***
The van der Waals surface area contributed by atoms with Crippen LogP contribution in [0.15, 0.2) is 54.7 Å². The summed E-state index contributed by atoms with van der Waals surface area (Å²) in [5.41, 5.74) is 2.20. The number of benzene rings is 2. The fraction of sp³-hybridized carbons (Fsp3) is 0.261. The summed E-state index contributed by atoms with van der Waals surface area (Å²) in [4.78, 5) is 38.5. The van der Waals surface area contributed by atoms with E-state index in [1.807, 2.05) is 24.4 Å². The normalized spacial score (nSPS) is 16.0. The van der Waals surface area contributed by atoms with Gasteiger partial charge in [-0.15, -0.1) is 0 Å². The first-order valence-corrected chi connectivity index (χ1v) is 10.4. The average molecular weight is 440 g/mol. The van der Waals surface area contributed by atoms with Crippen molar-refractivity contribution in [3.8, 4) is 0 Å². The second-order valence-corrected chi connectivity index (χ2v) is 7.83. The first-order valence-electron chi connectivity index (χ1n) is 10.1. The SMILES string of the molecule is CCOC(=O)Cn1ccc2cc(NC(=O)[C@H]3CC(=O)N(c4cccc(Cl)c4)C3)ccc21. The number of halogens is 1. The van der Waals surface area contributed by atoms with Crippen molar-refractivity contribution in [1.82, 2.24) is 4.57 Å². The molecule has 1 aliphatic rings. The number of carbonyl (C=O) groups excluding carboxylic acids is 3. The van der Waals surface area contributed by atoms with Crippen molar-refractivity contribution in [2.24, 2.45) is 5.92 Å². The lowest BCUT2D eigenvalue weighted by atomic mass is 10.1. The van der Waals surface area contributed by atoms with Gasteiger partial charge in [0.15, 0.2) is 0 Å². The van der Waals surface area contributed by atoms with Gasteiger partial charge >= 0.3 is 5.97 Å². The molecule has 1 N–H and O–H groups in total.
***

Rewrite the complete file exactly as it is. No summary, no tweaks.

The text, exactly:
The van der Waals surface area contributed by atoms with Crippen LogP contribution in [0.15, 0.2) is 54.7 Å². The summed E-state index contributed by atoms with van der Waals surface area (Å²) in [5.41, 5.74) is 2.20. The number of benzene rings is 2. The fraction of sp³-hybridized carbons (Fsp3) is 0.261. The summed E-state index contributed by atoms with van der Waals surface area (Å²) in [4.78, 5) is 38.5. The van der Waals surface area contributed by atoms with E-state index in [1.807, 2.05) is 24.4 Å². The normalized spacial score (nSPS) is 16.0. The van der Waals surface area contributed by atoms with Gasteiger partial charge in [-0.15, -0.1) is 0 Å². The first-order valence-corrected chi connectivity index (χ1v) is 10.4. The average molecular weight is 440 g/mol. The van der Waals surface area contributed by atoms with Crippen molar-refractivity contribution in [3.8, 4) is 0 Å². The second-order valence-corrected chi connectivity index (χ2v) is 7.83. The first-order valence-electron chi connectivity index (χ1n) is 10.1. The SMILES string of the molecule is CCOC(=O)Cn1ccc2cc(NC(=O)[C@H]3CC(=O)N(c4cccc(Cl)c4)C3)ccc21. The number of halogens is 1. The van der Waals surface area contributed by atoms with Crippen molar-refractivity contribution in [1.82, 2.24) is 4.57 Å². The molecule has 1 aliphatic rings. The number of carbonyl (C=O) groups excluding carboxylic acids is 3. The van der Waals surface area contributed by atoms with Crippen molar-refractivity contribution in [2.24, 2.45) is 5.92 Å². The lowest BCUT2D eigenvalue weighted by atomic mass is 10.1. The van der Waals surface area contributed by atoms with Gasteiger partial charge in [0.15, 0.2) is 0 Å². The van der Waals surface area contributed by atoms with Gasteiger partial charge >= 0.3 is 5.97 Å². The molecule has 1 N–H and O–H groups in total.